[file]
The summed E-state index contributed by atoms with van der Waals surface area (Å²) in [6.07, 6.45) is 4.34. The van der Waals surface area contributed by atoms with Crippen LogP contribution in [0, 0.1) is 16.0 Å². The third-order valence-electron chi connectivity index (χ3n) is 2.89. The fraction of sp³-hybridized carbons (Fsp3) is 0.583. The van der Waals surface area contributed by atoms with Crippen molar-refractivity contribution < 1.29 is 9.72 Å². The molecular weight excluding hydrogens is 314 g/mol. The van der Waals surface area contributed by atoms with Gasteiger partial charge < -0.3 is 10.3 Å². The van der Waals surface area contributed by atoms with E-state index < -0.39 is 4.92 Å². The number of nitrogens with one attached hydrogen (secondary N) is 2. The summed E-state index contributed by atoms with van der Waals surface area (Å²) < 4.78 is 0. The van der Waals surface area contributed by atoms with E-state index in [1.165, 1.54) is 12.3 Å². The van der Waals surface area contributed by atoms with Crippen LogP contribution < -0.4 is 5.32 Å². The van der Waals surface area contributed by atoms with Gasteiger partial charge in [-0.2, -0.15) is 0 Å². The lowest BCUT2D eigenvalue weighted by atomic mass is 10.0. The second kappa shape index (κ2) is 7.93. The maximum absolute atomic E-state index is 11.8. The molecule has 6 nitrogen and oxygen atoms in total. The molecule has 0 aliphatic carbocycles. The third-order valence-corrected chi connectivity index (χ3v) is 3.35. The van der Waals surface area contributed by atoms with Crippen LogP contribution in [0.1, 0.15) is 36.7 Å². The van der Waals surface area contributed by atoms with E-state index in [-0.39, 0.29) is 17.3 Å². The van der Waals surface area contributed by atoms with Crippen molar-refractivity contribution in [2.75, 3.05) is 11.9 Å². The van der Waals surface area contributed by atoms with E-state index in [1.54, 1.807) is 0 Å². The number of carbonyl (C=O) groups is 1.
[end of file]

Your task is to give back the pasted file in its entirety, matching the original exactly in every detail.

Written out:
The summed E-state index contributed by atoms with van der Waals surface area (Å²) in [6.07, 6.45) is 4.34. The van der Waals surface area contributed by atoms with Crippen LogP contribution in [0, 0.1) is 16.0 Å². The third-order valence-electron chi connectivity index (χ3n) is 2.89. The fraction of sp³-hybridized carbons (Fsp3) is 0.583. The van der Waals surface area contributed by atoms with Crippen molar-refractivity contribution < 1.29 is 9.72 Å². The molecular weight excluding hydrogens is 314 g/mol. The van der Waals surface area contributed by atoms with Gasteiger partial charge < -0.3 is 10.3 Å². The van der Waals surface area contributed by atoms with E-state index < -0.39 is 4.92 Å². The number of nitrogens with one attached hydrogen (secondary N) is 2. The summed E-state index contributed by atoms with van der Waals surface area (Å²) < 4.78 is 0. The van der Waals surface area contributed by atoms with E-state index in [1.165, 1.54) is 12.3 Å². The van der Waals surface area contributed by atoms with Crippen LogP contribution < -0.4 is 5.32 Å². The van der Waals surface area contributed by atoms with Gasteiger partial charge in [-0.2, -0.15) is 0 Å². The lowest BCUT2D eigenvalue weighted by atomic mass is 10.0. The second kappa shape index (κ2) is 7.93. The maximum absolute atomic E-state index is 11.8. The molecule has 6 nitrogen and oxygen atoms in total. The molecule has 0 aliphatic carbocycles. The third-order valence-corrected chi connectivity index (χ3v) is 3.35. The van der Waals surface area contributed by atoms with Crippen LogP contribution in [0.1, 0.15) is 36.7 Å². The van der Waals surface area contributed by atoms with E-state index in [-0.39, 0.29) is 17.3 Å². The van der Waals surface area contributed by atoms with Crippen molar-refractivity contribution in [2.75, 3.05) is 11.9 Å². The van der Waals surface area contributed by atoms with E-state index in [1.54, 1.807) is 0 Å². The number of carbonyl (C=O) groups is 1.